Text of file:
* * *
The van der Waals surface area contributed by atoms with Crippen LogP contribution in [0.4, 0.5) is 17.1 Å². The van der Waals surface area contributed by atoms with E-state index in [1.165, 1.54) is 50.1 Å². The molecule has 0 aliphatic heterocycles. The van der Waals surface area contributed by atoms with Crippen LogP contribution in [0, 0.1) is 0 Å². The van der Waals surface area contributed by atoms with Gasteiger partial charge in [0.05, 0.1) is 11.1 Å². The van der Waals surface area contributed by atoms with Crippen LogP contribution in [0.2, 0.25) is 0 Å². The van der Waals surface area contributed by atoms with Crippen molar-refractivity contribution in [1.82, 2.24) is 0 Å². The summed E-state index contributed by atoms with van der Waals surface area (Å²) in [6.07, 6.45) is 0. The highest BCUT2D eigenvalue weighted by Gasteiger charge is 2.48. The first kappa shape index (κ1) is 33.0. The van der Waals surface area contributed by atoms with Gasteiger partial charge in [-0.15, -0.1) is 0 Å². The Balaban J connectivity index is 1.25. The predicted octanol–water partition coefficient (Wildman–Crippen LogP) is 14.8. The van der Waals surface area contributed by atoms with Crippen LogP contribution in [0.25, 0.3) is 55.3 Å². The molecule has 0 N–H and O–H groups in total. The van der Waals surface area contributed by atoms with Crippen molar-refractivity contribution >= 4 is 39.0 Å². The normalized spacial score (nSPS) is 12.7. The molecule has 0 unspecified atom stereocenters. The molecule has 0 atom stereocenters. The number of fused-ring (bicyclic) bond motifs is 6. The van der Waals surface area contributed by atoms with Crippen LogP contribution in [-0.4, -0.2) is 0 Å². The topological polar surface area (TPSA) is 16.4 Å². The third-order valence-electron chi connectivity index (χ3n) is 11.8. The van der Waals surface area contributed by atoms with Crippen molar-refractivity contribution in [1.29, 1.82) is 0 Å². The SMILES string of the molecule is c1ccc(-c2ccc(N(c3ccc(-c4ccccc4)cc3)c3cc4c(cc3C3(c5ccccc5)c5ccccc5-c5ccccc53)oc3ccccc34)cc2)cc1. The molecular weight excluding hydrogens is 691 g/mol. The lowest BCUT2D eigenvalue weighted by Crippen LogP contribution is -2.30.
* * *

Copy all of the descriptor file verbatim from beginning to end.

The van der Waals surface area contributed by atoms with Crippen LogP contribution in [0.4, 0.5) is 17.1 Å². The van der Waals surface area contributed by atoms with E-state index in [1.165, 1.54) is 50.1 Å². The molecule has 0 aliphatic heterocycles. The van der Waals surface area contributed by atoms with Crippen LogP contribution in [0, 0.1) is 0 Å². The van der Waals surface area contributed by atoms with Gasteiger partial charge in [0.05, 0.1) is 11.1 Å². The van der Waals surface area contributed by atoms with Crippen LogP contribution in [0.2, 0.25) is 0 Å². The van der Waals surface area contributed by atoms with Crippen molar-refractivity contribution in [1.82, 2.24) is 0 Å². The summed E-state index contributed by atoms with van der Waals surface area (Å²) in [6.07, 6.45) is 0. The highest BCUT2D eigenvalue weighted by Gasteiger charge is 2.48. The first kappa shape index (κ1) is 33.0. The van der Waals surface area contributed by atoms with Gasteiger partial charge in [-0.15, -0.1) is 0 Å². The Balaban J connectivity index is 1.25. The predicted octanol–water partition coefficient (Wildman–Crippen LogP) is 14.8. The van der Waals surface area contributed by atoms with Crippen LogP contribution in [0.25, 0.3) is 55.3 Å². The molecule has 0 N–H and O–H groups in total. The van der Waals surface area contributed by atoms with Crippen molar-refractivity contribution >= 4 is 39.0 Å². The normalized spacial score (nSPS) is 12.7. The molecule has 0 unspecified atom stereocenters. The molecule has 0 atom stereocenters. The number of fused-ring (bicyclic) bond motifs is 6. The van der Waals surface area contributed by atoms with Crippen LogP contribution in [-0.4, -0.2) is 0 Å². The topological polar surface area (TPSA) is 16.4 Å². The third-order valence-electron chi connectivity index (χ3n) is 11.8. The van der Waals surface area contributed by atoms with Crippen molar-refractivity contribution in [1.29, 1.82) is 0 Å². The SMILES string of the molecule is c1ccc(-c2ccc(N(c3ccc(-c4ccccc4)cc3)c3cc4c(cc3C3(c5ccccc5)c5ccccc5-c5ccccc53)oc3ccccc34)cc2)cc1. The molecular weight excluding hydrogens is 691 g/mol. The lowest BCUT2D eigenvalue weighted by Crippen LogP contribution is -2.30.